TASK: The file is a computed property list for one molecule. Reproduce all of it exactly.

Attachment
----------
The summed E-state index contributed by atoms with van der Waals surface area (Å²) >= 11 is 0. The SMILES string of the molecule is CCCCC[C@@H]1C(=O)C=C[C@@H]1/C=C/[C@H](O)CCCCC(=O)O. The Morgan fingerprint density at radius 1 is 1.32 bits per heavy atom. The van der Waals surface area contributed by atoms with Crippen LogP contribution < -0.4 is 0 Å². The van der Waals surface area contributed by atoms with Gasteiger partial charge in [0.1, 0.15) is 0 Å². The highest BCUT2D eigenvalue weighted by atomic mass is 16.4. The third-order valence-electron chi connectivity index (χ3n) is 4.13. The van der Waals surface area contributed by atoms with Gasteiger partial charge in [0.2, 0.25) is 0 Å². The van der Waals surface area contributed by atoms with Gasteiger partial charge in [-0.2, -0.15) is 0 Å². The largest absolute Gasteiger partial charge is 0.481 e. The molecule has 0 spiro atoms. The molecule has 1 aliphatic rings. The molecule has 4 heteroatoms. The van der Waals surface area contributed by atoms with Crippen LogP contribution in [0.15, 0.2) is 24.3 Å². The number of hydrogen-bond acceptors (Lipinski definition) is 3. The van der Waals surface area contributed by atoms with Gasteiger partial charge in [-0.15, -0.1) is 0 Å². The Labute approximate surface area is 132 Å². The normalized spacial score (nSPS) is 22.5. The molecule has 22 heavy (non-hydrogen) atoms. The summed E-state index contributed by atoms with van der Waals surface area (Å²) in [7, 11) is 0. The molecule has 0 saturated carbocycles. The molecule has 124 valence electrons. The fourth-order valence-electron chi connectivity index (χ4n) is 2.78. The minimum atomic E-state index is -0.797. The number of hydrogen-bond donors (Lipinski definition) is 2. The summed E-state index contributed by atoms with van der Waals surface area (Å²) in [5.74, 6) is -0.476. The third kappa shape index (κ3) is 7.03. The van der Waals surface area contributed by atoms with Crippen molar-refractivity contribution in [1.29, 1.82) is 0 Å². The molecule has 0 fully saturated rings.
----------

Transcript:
The summed E-state index contributed by atoms with van der Waals surface area (Å²) >= 11 is 0. The SMILES string of the molecule is CCCCC[C@@H]1C(=O)C=C[C@@H]1/C=C/[C@H](O)CCCCC(=O)O. The Morgan fingerprint density at radius 1 is 1.32 bits per heavy atom. The van der Waals surface area contributed by atoms with Crippen LogP contribution < -0.4 is 0 Å². The van der Waals surface area contributed by atoms with Gasteiger partial charge in [0.1, 0.15) is 0 Å². The highest BCUT2D eigenvalue weighted by atomic mass is 16.4. The third-order valence-electron chi connectivity index (χ3n) is 4.13. The van der Waals surface area contributed by atoms with Gasteiger partial charge in [0.2, 0.25) is 0 Å². The van der Waals surface area contributed by atoms with Gasteiger partial charge in [-0.2, -0.15) is 0 Å². The largest absolute Gasteiger partial charge is 0.481 e. The molecule has 0 spiro atoms. The molecule has 1 aliphatic rings. The molecule has 4 heteroatoms. The van der Waals surface area contributed by atoms with Crippen LogP contribution in [0.15, 0.2) is 24.3 Å². The number of hydrogen-bond acceptors (Lipinski definition) is 3. The van der Waals surface area contributed by atoms with Gasteiger partial charge in [-0.15, -0.1) is 0 Å². The Labute approximate surface area is 132 Å². The normalized spacial score (nSPS) is 22.5. The molecule has 22 heavy (non-hydrogen) atoms. The summed E-state index contributed by atoms with van der Waals surface area (Å²) in [7, 11) is 0. The molecule has 0 saturated carbocycles. The molecule has 124 valence electrons. The fourth-order valence-electron chi connectivity index (χ4n) is 2.78. The minimum atomic E-state index is -0.797. The number of hydrogen-bond donors (Lipinski definition) is 2. The summed E-state index contributed by atoms with van der Waals surface area (Å²) in [5.74, 6) is -0.476. The third kappa shape index (κ3) is 7.03. The van der Waals surface area contributed by atoms with Crippen molar-refractivity contribution in [1.29, 1.82) is 0 Å². The molecule has 0 fully saturated rings.